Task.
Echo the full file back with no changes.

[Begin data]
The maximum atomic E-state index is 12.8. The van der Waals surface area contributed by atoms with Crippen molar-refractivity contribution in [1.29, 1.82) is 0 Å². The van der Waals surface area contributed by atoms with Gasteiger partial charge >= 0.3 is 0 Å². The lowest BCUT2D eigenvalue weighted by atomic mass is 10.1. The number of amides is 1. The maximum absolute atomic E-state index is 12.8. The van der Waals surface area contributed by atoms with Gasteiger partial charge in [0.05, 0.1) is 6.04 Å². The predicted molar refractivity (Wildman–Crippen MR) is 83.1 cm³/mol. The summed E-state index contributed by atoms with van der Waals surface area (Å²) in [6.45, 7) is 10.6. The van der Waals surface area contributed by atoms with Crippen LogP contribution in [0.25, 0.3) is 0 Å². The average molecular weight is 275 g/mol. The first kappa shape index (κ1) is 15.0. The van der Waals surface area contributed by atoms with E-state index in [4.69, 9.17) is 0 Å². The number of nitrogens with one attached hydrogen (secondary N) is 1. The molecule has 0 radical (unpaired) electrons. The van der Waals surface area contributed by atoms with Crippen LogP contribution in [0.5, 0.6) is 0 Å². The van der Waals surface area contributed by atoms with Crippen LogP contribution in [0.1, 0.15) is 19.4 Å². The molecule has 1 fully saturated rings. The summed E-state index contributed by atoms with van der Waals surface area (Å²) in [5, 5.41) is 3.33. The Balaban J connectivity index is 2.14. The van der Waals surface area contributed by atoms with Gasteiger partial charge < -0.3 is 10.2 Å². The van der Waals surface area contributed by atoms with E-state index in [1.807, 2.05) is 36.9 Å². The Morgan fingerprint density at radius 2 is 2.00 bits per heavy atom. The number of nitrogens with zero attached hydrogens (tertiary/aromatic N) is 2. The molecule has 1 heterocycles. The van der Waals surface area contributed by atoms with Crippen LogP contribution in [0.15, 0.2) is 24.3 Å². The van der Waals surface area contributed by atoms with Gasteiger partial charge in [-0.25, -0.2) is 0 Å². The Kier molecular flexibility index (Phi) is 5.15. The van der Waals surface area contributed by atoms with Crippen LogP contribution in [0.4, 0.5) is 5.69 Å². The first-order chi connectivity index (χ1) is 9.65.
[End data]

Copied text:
The maximum atomic E-state index is 12.8. The van der Waals surface area contributed by atoms with Crippen molar-refractivity contribution in [1.29, 1.82) is 0 Å². The van der Waals surface area contributed by atoms with Gasteiger partial charge >= 0.3 is 0 Å². The lowest BCUT2D eigenvalue weighted by atomic mass is 10.1. The number of amides is 1. The maximum absolute atomic E-state index is 12.8. The van der Waals surface area contributed by atoms with Gasteiger partial charge in [0.05, 0.1) is 6.04 Å². The predicted molar refractivity (Wildman–Crippen MR) is 83.1 cm³/mol. The summed E-state index contributed by atoms with van der Waals surface area (Å²) in [6.45, 7) is 10.6. The van der Waals surface area contributed by atoms with Crippen LogP contribution in [0.25, 0.3) is 0 Å². The average molecular weight is 275 g/mol. The first kappa shape index (κ1) is 15.0. The van der Waals surface area contributed by atoms with E-state index in [4.69, 9.17) is 0 Å². The number of nitrogens with one attached hydrogen (secondary N) is 1. The molecule has 0 radical (unpaired) electrons. The van der Waals surface area contributed by atoms with Crippen LogP contribution in [0.5, 0.6) is 0 Å². The van der Waals surface area contributed by atoms with Crippen LogP contribution in [0.1, 0.15) is 19.4 Å². The molecule has 1 fully saturated rings. The summed E-state index contributed by atoms with van der Waals surface area (Å²) in [5, 5.41) is 3.33. The Balaban J connectivity index is 2.14. The van der Waals surface area contributed by atoms with Gasteiger partial charge < -0.3 is 10.2 Å². The van der Waals surface area contributed by atoms with E-state index in [1.807, 2.05) is 36.9 Å². The Morgan fingerprint density at radius 2 is 2.00 bits per heavy atom. The number of nitrogens with zero attached hydrogens (tertiary/aromatic N) is 2. The molecule has 1 heterocycles. The van der Waals surface area contributed by atoms with Crippen LogP contribution in [0.15, 0.2) is 24.3 Å². The van der Waals surface area contributed by atoms with Gasteiger partial charge in [-0.25, -0.2) is 0 Å². The Kier molecular flexibility index (Phi) is 5.15. The van der Waals surface area contributed by atoms with Crippen LogP contribution in [0.4, 0.5) is 5.69 Å². The first-order chi connectivity index (χ1) is 9.65.